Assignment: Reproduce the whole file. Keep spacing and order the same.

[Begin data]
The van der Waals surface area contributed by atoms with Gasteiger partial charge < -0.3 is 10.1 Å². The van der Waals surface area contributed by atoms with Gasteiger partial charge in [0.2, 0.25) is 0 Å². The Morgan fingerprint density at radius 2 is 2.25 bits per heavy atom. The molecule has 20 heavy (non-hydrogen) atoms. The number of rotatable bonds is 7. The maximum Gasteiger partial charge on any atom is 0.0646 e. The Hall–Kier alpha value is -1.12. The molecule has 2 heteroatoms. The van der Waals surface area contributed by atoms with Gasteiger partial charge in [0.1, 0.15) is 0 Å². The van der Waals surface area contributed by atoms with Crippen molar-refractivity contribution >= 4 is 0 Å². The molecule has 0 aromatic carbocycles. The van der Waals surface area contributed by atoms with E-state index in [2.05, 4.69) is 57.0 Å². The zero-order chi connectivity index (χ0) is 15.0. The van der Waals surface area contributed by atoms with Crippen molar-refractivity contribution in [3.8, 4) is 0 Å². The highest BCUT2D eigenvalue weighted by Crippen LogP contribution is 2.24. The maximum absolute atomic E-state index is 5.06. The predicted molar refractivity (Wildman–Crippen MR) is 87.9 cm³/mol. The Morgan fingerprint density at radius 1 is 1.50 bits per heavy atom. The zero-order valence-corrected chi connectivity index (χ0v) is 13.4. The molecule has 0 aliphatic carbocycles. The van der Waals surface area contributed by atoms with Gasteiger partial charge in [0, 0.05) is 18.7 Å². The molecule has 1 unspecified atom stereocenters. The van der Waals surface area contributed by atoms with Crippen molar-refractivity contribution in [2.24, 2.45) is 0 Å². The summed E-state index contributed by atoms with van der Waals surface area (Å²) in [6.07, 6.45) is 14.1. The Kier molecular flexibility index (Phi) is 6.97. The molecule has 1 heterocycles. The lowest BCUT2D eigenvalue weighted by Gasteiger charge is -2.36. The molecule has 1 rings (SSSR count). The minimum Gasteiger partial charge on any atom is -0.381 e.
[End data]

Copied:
The van der Waals surface area contributed by atoms with Gasteiger partial charge < -0.3 is 10.1 Å². The van der Waals surface area contributed by atoms with Gasteiger partial charge in [0.2, 0.25) is 0 Å². The Morgan fingerprint density at radius 2 is 2.25 bits per heavy atom. The molecule has 20 heavy (non-hydrogen) atoms. The number of rotatable bonds is 7. The maximum Gasteiger partial charge on any atom is 0.0646 e. The Hall–Kier alpha value is -1.12. The molecule has 2 heteroatoms. The van der Waals surface area contributed by atoms with Gasteiger partial charge in [0.1, 0.15) is 0 Å². The van der Waals surface area contributed by atoms with Crippen molar-refractivity contribution >= 4 is 0 Å². The molecule has 0 aromatic carbocycles. The van der Waals surface area contributed by atoms with E-state index in [2.05, 4.69) is 57.0 Å². The zero-order chi connectivity index (χ0) is 15.0. The van der Waals surface area contributed by atoms with Crippen molar-refractivity contribution in [3.8, 4) is 0 Å². The highest BCUT2D eigenvalue weighted by Crippen LogP contribution is 2.24. The maximum absolute atomic E-state index is 5.06. The predicted molar refractivity (Wildman–Crippen MR) is 87.9 cm³/mol. The Morgan fingerprint density at radius 1 is 1.50 bits per heavy atom. The zero-order valence-corrected chi connectivity index (χ0v) is 13.4. The molecule has 0 aliphatic carbocycles. The van der Waals surface area contributed by atoms with Gasteiger partial charge in [0, 0.05) is 18.7 Å². The molecule has 1 unspecified atom stereocenters. The van der Waals surface area contributed by atoms with Crippen molar-refractivity contribution in [2.24, 2.45) is 0 Å². The summed E-state index contributed by atoms with van der Waals surface area (Å²) in [6.07, 6.45) is 14.1. The Kier molecular flexibility index (Phi) is 6.97. The molecule has 1 heterocycles. The lowest BCUT2D eigenvalue weighted by Gasteiger charge is -2.36. The molecule has 1 rings (SSSR count). The minimum Gasteiger partial charge on any atom is -0.381 e.